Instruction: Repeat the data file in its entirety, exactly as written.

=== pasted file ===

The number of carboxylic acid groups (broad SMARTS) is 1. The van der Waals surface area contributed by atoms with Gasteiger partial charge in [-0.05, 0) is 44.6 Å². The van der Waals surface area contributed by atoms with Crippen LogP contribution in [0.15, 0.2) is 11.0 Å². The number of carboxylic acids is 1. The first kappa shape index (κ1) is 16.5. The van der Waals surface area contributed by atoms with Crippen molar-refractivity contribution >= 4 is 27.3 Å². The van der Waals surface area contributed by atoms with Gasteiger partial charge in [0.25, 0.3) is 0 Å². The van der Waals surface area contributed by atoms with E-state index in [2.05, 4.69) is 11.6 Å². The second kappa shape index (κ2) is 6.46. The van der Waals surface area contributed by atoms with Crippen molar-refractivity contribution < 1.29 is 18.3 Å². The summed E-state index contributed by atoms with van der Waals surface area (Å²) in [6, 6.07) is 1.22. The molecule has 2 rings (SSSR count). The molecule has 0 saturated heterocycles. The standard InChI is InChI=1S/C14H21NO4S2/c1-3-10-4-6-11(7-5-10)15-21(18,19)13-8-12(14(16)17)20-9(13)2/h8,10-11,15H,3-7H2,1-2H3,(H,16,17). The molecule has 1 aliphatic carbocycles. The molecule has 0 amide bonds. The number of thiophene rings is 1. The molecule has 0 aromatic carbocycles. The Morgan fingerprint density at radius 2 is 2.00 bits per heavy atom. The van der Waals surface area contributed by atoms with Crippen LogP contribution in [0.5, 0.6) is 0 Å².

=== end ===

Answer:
The number of carboxylic acid groups (broad SMARTS) is 1. The van der Waals surface area contributed by atoms with Gasteiger partial charge in [-0.05, 0) is 44.6 Å². The van der Waals surface area contributed by atoms with Crippen LogP contribution in [0.15, 0.2) is 11.0 Å². The number of carboxylic acids is 1. The first kappa shape index (κ1) is 16.5. The van der Waals surface area contributed by atoms with Crippen molar-refractivity contribution >= 4 is 27.3 Å². The van der Waals surface area contributed by atoms with Gasteiger partial charge in [0.25, 0.3) is 0 Å². The van der Waals surface area contributed by atoms with E-state index in [2.05, 4.69) is 11.6 Å². The second kappa shape index (κ2) is 6.46. The van der Waals surface area contributed by atoms with Crippen molar-refractivity contribution < 1.29 is 18.3 Å². The summed E-state index contributed by atoms with van der Waals surface area (Å²) in [6, 6.07) is 1.22. The molecule has 2 rings (SSSR count). The molecule has 0 saturated heterocycles. The standard InChI is InChI=1S/C14H21NO4S2/c1-3-10-4-6-11(7-5-10)15-21(18,19)13-8-12(14(16)17)20-9(13)2/h8,10-11,15H,3-7H2,1-2H3,(H,16,17). The molecule has 1 aliphatic carbocycles. The molecule has 0 amide bonds. The number of thiophene rings is 1. The molecule has 0 aromatic carbocycles. The Morgan fingerprint density at radius 2 is 2.00 bits per heavy atom. The van der Waals surface area contributed by atoms with Crippen LogP contribution in [0.5, 0.6) is 0 Å².